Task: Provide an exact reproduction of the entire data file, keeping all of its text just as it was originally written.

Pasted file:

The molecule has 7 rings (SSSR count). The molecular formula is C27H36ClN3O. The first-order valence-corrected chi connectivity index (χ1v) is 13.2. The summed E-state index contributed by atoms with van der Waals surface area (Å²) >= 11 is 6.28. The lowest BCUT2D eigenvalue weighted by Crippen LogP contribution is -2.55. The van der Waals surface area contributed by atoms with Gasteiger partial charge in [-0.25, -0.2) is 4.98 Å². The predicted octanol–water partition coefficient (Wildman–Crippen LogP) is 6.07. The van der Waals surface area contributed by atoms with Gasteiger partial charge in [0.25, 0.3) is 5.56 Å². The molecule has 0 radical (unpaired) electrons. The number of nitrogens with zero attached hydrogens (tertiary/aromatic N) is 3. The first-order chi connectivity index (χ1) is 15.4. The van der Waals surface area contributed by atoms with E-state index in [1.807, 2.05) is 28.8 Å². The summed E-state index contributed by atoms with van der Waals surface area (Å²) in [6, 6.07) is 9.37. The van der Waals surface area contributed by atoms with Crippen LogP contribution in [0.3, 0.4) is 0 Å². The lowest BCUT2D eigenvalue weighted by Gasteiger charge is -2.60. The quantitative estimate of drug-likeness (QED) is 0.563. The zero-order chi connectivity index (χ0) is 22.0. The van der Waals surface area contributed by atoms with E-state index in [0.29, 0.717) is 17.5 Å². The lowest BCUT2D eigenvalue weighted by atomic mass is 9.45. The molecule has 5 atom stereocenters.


The molecule has 7 rings (SSSR count). The molecular formula is C27H36ClN3O. The first-order valence-corrected chi connectivity index (χ1v) is 13.2. The summed E-state index contributed by atoms with van der Waals surface area (Å²) >= 11 is 6.28. The lowest BCUT2D eigenvalue weighted by Crippen LogP contribution is -2.55. The van der Waals surface area contributed by atoms with Gasteiger partial charge in [-0.25, -0.2) is 4.98 Å². The predicted octanol–water partition coefficient (Wildman–Crippen LogP) is 6.07. The van der Waals surface area contributed by atoms with Gasteiger partial charge in [0.25, 0.3) is 5.56 Å². The molecule has 0 radical (unpaired) electrons. The number of nitrogens with zero attached hydrogens (tertiary/aromatic N) is 3. The first-order chi connectivity index (χ1) is 15.4. The van der Waals surface area contributed by atoms with E-state index in [1.807, 2.05) is 28.8 Å². The summed E-state index contributed by atoms with van der Waals surface area (Å²) in [6, 6.07) is 9.37. The van der Waals surface area contributed by atoms with Crippen LogP contribution in [0.3, 0.4) is 0 Å². The lowest BCUT2D eigenvalue weighted by Gasteiger charge is -2.60. The quantitative estimate of drug-likeness (QED) is 0.563. The zero-order chi connectivity index (χ0) is 22.0. The van der Waals surface area contributed by atoms with E-state index in [0.29, 0.717) is 17.5 Å². The lowest BCUT2D eigenvalue weighted by atomic mass is 9.45. The molecule has 5 atom stereocenters.